On May 10, Gellman reported that what had happened to uranium stores or other chemicals was unclear. "Seven nuclear facilities in Iraq have been damaged or effectively destroyed by looting," he wrote. The next day, the headline on his article read: "Frustrated, U.S. Arms Team to Leave Iraq. Task Force Unable to Find Any Weapons." "Erroneous intelligence and poor site security--dealt the severest blows to the hunt," inspectors told Gellman.
Back in New York, on May 21, little more than a week following the Gellman headline "Unable to Find Any Weapons," Miller and William J. Broad co-authored a report claiming that Iraqi germ-weapons production units had been discovered. "United States intelligence agencies have concluded that two mysterious trailers found in Iraq were mobile units to produce germs for weapons," Miller and Broad wrote. The "judgment would support some of the evidence that Secretary Powell presented on February 5 to the United Nations . . . a centerpiece of their argument that Iraq had a well-concealed germ weapons program." They added, though, that Iraqi scientists insisted the units were merely "mobile plants to make hydrogen for filling weather balloons."
Two and a half weeks later, on June 7, Miller and Broad reported that their "smoking guns" had gone up in smoke. "American and British intelligence analysts with direct access to the evidence are disputing claims that the mysterious trailers found in Iraq were for making deadly germs. . . . [The analysts said] the mobile units were more likely intended for other purposes and charged that the evaluation process had been damaged by a rush to judgment."
At long last, the Times inserted a footnote to this piece, revealing that Miller's "agreement with the Pentagon, for an 'embedded' assignment, allowed the military to review her copy. . . . [But] no changes were made in the review." The last sentence is ambiguous: The June 7 article was itself a lengthy review of the issue. Did the editors mean that the review was unchanged? Or that none of Miller's numerous reports had been altered by military censors? On April 21, readers were told that the dispatch was held up for three days and then "submitted for a check by military officials." "Those officials asked that details of what chemicals were uncovered be deleted," wrote Miller. Are readers to understand that a deletion is not a change?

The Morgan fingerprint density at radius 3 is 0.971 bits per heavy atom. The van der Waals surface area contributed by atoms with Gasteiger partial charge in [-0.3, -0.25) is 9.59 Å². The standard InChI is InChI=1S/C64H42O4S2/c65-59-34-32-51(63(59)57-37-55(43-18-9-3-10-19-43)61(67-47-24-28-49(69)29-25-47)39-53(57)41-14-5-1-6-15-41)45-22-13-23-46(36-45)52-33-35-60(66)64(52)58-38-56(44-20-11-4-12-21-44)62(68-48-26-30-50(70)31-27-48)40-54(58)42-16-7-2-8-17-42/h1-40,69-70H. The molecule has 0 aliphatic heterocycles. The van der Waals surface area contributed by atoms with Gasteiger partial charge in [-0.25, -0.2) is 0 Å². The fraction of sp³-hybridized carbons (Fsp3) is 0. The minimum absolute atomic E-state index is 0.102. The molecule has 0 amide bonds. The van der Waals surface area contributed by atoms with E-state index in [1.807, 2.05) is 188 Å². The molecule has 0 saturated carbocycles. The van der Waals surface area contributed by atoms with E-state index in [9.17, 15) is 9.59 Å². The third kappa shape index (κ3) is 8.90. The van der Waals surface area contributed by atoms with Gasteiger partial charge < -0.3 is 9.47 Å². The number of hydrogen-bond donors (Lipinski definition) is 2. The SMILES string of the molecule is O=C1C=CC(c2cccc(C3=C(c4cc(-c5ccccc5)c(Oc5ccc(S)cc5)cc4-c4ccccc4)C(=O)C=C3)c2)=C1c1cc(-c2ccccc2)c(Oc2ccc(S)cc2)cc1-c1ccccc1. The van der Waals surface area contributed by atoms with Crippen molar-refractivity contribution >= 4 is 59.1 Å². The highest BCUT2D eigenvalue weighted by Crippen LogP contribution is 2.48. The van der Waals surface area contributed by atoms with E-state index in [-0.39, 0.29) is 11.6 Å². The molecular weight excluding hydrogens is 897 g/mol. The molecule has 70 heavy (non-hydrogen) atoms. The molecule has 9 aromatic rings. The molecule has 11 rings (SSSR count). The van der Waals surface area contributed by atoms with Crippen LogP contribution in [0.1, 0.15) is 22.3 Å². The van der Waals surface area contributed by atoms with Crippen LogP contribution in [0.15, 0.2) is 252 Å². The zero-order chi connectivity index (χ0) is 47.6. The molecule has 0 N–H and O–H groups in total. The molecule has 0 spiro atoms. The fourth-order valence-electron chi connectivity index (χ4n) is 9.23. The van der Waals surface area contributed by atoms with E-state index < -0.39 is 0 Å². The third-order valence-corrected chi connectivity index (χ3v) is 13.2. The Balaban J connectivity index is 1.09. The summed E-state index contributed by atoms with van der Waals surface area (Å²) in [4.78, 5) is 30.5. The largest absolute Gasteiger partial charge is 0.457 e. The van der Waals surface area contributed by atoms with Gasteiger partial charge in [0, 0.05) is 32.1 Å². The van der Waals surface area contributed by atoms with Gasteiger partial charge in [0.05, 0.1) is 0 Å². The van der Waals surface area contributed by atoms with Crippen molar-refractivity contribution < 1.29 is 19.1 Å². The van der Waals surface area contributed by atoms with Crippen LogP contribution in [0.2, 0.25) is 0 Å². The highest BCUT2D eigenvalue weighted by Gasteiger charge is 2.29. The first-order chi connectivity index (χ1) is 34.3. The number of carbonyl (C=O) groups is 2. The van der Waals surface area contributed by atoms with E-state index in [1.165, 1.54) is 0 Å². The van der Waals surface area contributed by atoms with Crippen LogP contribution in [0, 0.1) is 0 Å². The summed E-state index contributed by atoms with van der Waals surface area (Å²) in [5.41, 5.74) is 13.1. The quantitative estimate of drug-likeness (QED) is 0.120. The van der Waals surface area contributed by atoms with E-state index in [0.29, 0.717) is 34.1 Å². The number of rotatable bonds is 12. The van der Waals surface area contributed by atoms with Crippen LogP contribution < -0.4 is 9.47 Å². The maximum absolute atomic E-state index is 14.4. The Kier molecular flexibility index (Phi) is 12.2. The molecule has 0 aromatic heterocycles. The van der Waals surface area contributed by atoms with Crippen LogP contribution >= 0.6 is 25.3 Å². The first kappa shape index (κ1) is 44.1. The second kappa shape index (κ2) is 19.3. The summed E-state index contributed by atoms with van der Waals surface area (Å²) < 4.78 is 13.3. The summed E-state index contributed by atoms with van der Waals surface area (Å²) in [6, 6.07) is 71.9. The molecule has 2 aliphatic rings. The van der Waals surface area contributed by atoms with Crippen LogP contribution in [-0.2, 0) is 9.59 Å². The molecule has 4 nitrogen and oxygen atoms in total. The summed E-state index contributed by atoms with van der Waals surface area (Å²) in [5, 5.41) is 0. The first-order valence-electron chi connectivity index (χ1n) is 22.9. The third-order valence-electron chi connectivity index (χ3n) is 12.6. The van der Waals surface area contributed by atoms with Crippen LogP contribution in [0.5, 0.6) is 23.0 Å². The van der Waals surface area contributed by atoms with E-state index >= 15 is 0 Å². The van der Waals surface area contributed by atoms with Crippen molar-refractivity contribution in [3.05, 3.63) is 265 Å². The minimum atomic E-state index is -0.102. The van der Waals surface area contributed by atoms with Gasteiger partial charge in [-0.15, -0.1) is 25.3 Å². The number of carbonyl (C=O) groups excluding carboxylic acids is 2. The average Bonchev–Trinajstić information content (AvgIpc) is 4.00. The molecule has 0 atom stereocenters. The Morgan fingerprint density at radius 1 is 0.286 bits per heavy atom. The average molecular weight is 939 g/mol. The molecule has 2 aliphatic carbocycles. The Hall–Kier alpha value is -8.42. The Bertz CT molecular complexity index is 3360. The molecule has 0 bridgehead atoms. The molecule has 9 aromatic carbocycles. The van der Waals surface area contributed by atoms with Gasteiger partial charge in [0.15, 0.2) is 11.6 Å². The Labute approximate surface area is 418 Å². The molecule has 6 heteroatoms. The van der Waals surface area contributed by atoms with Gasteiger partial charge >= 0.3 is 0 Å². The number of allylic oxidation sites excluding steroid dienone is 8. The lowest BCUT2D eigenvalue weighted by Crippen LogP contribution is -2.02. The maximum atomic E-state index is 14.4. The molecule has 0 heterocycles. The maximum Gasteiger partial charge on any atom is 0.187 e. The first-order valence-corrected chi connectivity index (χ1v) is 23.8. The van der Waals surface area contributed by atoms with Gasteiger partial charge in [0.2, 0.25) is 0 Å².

Over time, Miller's reporting from Iraq attracted increasing attention. On April 21, Jack Shafer of Slate.com accused her and the Times of shortchanging readers by neglecting to detail the terms of censorship--or "accreditation to report" as Miller called it--that they had accepted. Nevertheless, Shafer credited her with a scoop for her report on the Iraqi scientist who witnessed the Iraqi destruction of WMD.
But the scoop, which was never verified, was described by one of Shafer's e-mail respondents as "unsubstantiated hearsay, speculation; possibly completely made up." Shafer, in a July 25 piece titled "The Times Scoops That Melted," suggested that the executive editor of the Times should launch an investigation: Had Miller "grown too close to her sources to be trusted . . . or to recant?"
The identical suggestion--that the Times undertake a critical review of its WMD reporting--was made a month later in Editor and Publisher.  The Times eventually did.
On May 13, the World Socialist Web site (wsws.org) posted a long piece characterizing Miller's April 21 story on the Iraqi scientist as "seemingly a stunning vindication of the Pentagon and the Bush administration." Yet, as author Bill Vann pointed out, Miller's only source "was the U.S. military," and she had done nothing to verify the claims she repeated. Vann suggested that Miller's listing as a speaker for the Middle East Forum, a right-wing lobbying group, could be a violation of Times ethics guidelines, which barred reporters from participating in groups that seek to shape public policy.